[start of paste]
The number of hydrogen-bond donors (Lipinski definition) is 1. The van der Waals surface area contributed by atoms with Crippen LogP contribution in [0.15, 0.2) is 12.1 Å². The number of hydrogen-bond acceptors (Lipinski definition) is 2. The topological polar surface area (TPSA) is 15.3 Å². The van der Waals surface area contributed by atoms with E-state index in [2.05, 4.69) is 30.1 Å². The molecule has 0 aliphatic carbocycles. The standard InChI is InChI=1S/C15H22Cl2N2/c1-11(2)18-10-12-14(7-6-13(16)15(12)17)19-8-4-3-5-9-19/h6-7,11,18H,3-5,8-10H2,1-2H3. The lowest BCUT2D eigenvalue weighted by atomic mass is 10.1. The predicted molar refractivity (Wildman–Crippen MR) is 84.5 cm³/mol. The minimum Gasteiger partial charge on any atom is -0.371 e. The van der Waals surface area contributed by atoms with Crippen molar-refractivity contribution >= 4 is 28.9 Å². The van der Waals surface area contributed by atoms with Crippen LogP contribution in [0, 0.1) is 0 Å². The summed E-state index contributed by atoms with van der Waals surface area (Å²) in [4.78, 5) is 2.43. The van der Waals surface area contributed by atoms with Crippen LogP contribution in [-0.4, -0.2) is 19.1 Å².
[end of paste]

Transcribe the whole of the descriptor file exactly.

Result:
The number of hydrogen-bond donors (Lipinski definition) is 1. The van der Waals surface area contributed by atoms with Crippen LogP contribution in [0.15, 0.2) is 12.1 Å². The number of hydrogen-bond acceptors (Lipinski definition) is 2. The topological polar surface area (TPSA) is 15.3 Å². The van der Waals surface area contributed by atoms with E-state index in [2.05, 4.69) is 30.1 Å². The molecule has 0 aliphatic carbocycles. The standard InChI is InChI=1S/C15H22Cl2N2/c1-11(2)18-10-12-14(7-6-13(16)15(12)17)19-8-4-3-5-9-19/h6-7,11,18H,3-5,8-10H2,1-2H3. The lowest BCUT2D eigenvalue weighted by atomic mass is 10.1. The predicted molar refractivity (Wildman–Crippen MR) is 84.5 cm³/mol. The minimum Gasteiger partial charge on any atom is -0.371 e. The van der Waals surface area contributed by atoms with Crippen molar-refractivity contribution >= 4 is 28.9 Å². The van der Waals surface area contributed by atoms with Crippen LogP contribution in [0, 0.1) is 0 Å². The summed E-state index contributed by atoms with van der Waals surface area (Å²) in [4.78, 5) is 2.43. The van der Waals surface area contributed by atoms with Crippen LogP contribution in [-0.4, -0.2) is 19.1 Å².